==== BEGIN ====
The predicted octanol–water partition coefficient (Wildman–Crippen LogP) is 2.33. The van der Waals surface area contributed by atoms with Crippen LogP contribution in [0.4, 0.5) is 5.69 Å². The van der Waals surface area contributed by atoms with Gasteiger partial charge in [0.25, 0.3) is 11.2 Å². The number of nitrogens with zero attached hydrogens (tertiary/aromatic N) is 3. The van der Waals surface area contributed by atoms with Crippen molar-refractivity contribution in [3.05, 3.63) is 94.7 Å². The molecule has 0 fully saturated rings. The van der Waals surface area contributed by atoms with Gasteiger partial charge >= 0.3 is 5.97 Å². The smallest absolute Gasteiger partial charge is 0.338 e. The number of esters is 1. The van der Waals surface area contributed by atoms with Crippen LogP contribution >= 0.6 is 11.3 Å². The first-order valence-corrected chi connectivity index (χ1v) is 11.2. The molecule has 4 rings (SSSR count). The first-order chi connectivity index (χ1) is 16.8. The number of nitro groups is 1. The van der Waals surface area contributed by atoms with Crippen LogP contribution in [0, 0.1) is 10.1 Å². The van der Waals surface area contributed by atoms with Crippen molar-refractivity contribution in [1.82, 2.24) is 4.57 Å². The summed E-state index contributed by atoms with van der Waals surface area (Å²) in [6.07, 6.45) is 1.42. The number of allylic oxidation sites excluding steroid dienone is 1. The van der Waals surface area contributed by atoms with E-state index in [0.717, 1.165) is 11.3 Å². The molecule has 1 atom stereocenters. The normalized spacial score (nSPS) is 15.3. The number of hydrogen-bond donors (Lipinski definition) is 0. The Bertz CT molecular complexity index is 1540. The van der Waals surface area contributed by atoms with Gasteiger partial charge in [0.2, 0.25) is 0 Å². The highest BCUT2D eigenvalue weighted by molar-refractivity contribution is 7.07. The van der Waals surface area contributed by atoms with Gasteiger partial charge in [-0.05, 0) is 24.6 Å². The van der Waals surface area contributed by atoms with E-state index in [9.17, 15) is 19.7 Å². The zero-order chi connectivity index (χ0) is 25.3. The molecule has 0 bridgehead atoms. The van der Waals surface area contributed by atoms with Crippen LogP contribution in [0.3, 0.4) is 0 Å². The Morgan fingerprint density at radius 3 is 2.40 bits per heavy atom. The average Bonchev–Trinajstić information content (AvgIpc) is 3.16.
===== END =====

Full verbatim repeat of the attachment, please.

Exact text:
The predicted octanol–water partition coefficient (Wildman–Crippen LogP) is 2.33. The van der Waals surface area contributed by atoms with Crippen LogP contribution in [0.4, 0.5) is 5.69 Å². The van der Waals surface area contributed by atoms with Gasteiger partial charge in [0.25, 0.3) is 11.2 Å². The number of nitrogens with zero attached hydrogens (tertiary/aromatic N) is 3. The van der Waals surface area contributed by atoms with Crippen molar-refractivity contribution in [3.05, 3.63) is 94.7 Å². The molecule has 0 fully saturated rings. The van der Waals surface area contributed by atoms with Gasteiger partial charge >= 0.3 is 5.97 Å². The smallest absolute Gasteiger partial charge is 0.338 e. The number of esters is 1. The van der Waals surface area contributed by atoms with Crippen LogP contribution >= 0.6 is 11.3 Å². The first-order valence-corrected chi connectivity index (χ1v) is 11.2. The molecule has 4 rings (SSSR count). The first-order chi connectivity index (χ1) is 16.8. The number of nitro groups is 1. The van der Waals surface area contributed by atoms with Crippen LogP contribution in [0, 0.1) is 10.1 Å². The van der Waals surface area contributed by atoms with Crippen molar-refractivity contribution in [1.82, 2.24) is 4.57 Å². The summed E-state index contributed by atoms with van der Waals surface area (Å²) in [6.07, 6.45) is 1.42. The number of allylic oxidation sites excluding steroid dienone is 1. The van der Waals surface area contributed by atoms with E-state index in [0.717, 1.165) is 11.3 Å². The molecule has 1 atom stereocenters. The normalized spacial score (nSPS) is 15.3. The number of hydrogen-bond donors (Lipinski definition) is 0. The Bertz CT molecular complexity index is 1540. The van der Waals surface area contributed by atoms with Gasteiger partial charge in [0.2, 0.25) is 0 Å². The highest BCUT2D eigenvalue weighted by molar-refractivity contribution is 7.07. The van der Waals surface area contributed by atoms with Gasteiger partial charge in [-0.05, 0) is 24.6 Å². The van der Waals surface area contributed by atoms with E-state index in [9.17, 15) is 19.7 Å². The zero-order chi connectivity index (χ0) is 25.3. The molecule has 0 bridgehead atoms. The van der Waals surface area contributed by atoms with Crippen LogP contribution in [0.3, 0.4) is 0 Å². The Morgan fingerprint density at radius 3 is 2.40 bits per heavy atom. The average Bonchev–Trinajstić information content (AvgIpc) is 3.16.